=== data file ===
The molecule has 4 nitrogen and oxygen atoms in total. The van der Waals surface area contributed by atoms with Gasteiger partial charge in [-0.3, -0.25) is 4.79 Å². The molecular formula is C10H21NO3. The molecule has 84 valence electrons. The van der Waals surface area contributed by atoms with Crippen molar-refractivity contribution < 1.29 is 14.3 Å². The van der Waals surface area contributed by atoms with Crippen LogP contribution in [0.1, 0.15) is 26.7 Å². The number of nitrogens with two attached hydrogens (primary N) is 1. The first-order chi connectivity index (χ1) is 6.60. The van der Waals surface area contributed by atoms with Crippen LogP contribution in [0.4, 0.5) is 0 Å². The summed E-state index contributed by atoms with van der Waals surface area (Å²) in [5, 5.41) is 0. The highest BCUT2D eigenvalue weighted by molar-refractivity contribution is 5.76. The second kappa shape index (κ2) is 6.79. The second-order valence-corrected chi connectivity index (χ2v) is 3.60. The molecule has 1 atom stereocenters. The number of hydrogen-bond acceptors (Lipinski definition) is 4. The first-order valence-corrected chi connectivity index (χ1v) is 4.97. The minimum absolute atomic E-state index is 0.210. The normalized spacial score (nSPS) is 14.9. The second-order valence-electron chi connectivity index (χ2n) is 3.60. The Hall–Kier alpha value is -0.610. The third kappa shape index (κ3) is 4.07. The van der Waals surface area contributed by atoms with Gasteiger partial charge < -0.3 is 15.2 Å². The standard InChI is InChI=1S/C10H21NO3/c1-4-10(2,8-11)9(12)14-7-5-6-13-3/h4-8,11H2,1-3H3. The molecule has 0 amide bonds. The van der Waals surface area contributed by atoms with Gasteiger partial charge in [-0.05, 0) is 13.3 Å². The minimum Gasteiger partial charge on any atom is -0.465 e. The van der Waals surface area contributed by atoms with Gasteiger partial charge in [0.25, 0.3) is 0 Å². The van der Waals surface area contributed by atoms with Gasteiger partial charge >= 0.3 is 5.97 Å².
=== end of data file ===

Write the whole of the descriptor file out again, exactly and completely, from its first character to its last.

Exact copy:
The molecule has 4 nitrogen and oxygen atoms in total. The van der Waals surface area contributed by atoms with Gasteiger partial charge in [-0.3, -0.25) is 4.79 Å². The molecular formula is C10H21NO3. The molecule has 84 valence electrons. The van der Waals surface area contributed by atoms with Crippen molar-refractivity contribution < 1.29 is 14.3 Å². The van der Waals surface area contributed by atoms with Crippen LogP contribution in [0.1, 0.15) is 26.7 Å². The number of nitrogens with two attached hydrogens (primary N) is 1. The first-order chi connectivity index (χ1) is 6.60. The van der Waals surface area contributed by atoms with Crippen LogP contribution in [0.4, 0.5) is 0 Å². The summed E-state index contributed by atoms with van der Waals surface area (Å²) in [5, 5.41) is 0. The highest BCUT2D eigenvalue weighted by molar-refractivity contribution is 5.76. The second kappa shape index (κ2) is 6.79. The second-order valence-corrected chi connectivity index (χ2v) is 3.60. The molecule has 1 atom stereocenters. The number of hydrogen-bond acceptors (Lipinski definition) is 4. The first-order valence-corrected chi connectivity index (χ1v) is 4.97. The minimum absolute atomic E-state index is 0.210. The normalized spacial score (nSPS) is 14.9. The second-order valence-electron chi connectivity index (χ2n) is 3.60. The Hall–Kier alpha value is -0.610. The third kappa shape index (κ3) is 4.07. The van der Waals surface area contributed by atoms with Gasteiger partial charge < -0.3 is 15.2 Å². The standard InChI is InChI=1S/C10H21NO3/c1-4-10(2,8-11)9(12)14-7-5-6-13-3/h4-8,11H2,1-3H3. The molecule has 0 amide bonds. The van der Waals surface area contributed by atoms with Gasteiger partial charge in [-0.05, 0) is 13.3 Å². The minimum Gasteiger partial charge on any atom is -0.465 e. The van der Waals surface area contributed by atoms with Gasteiger partial charge in [0.25, 0.3) is 0 Å². The van der Waals surface area contributed by atoms with Gasteiger partial charge >= 0.3 is 5.97 Å².